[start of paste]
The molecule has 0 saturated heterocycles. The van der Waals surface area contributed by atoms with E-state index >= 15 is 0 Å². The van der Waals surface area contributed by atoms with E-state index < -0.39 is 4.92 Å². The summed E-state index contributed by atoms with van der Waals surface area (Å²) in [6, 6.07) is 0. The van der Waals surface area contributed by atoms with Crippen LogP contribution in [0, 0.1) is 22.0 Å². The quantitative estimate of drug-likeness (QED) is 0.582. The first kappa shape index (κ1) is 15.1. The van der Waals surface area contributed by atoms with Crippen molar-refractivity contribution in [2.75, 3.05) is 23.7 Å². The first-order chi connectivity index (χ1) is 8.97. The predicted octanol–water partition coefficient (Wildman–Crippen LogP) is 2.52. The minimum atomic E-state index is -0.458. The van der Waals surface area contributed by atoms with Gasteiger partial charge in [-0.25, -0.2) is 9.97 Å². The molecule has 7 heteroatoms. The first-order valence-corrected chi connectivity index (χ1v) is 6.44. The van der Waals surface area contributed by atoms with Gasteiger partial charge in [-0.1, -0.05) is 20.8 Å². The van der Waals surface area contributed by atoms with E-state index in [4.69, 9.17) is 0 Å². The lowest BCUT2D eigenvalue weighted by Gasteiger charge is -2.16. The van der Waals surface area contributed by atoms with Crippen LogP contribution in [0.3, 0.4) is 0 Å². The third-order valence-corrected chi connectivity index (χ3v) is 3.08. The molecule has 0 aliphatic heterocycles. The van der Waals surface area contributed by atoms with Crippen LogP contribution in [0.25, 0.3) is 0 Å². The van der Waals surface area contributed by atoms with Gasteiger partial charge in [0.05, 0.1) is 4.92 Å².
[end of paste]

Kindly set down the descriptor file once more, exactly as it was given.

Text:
The molecule has 0 saturated heterocycles. The van der Waals surface area contributed by atoms with E-state index >= 15 is 0 Å². The van der Waals surface area contributed by atoms with E-state index < -0.39 is 4.92 Å². The summed E-state index contributed by atoms with van der Waals surface area (Å²) in [6, 6.07) is 0. The van der Waals surface area contributed by atoms with Crippen LogP contribution in [0, 0.1) is 22.0 Å². The quantitative estimate of drug-likeness (QED) is 0.582. The first kappa shape index (κ1) is 15.1. The van der Waals surface area contributed by atoms with Crippen molar-refractivity contribution in [2.75, 3.05) is 23.7 Å². The first-order chi connectivity index (χ1) is 8.97. The predicted octanol–water partition coefficient (Wildman–Crippen LogP) is 2.52. The minimum atomic E-state index is -0.458. The van der Waals surface area contributed by atoms with Gasteiger partial charge in [-0.25, -0.2) is 9.97 Å². The molecule has 7 heteroatoms. The first-order valence-corrected chi connectivity index (χ1v) is 6.44. The van der Waals surface area contributed by atoms with Gasteiger partial charge in [-0.1, -0.05) is 20.8 Å². The van der Waals surface area contributed by atoms with E-state index in [4.69, 9.17) is 0 Å². The lowest BCUT2D eigenvalue weighted by Gasteiger charge is -2.16. The van der Waals surface area contributed by atoms with Crippen LogP contribution in [0.3, 0.4) is 0 Å². The third-order valence-corrected chi connectivity index (χ3v) is 3.08. The molecule has 0 aliphatic heterocycles. The van der Waals surface area contributed by atoms with Crippen LogP contribution in [0.25, 0.3) is 0 Å². The van der Waals surface area contributed by atoms with Gasteiger partial charge in [0.05, 0.1) is 4.92 Å².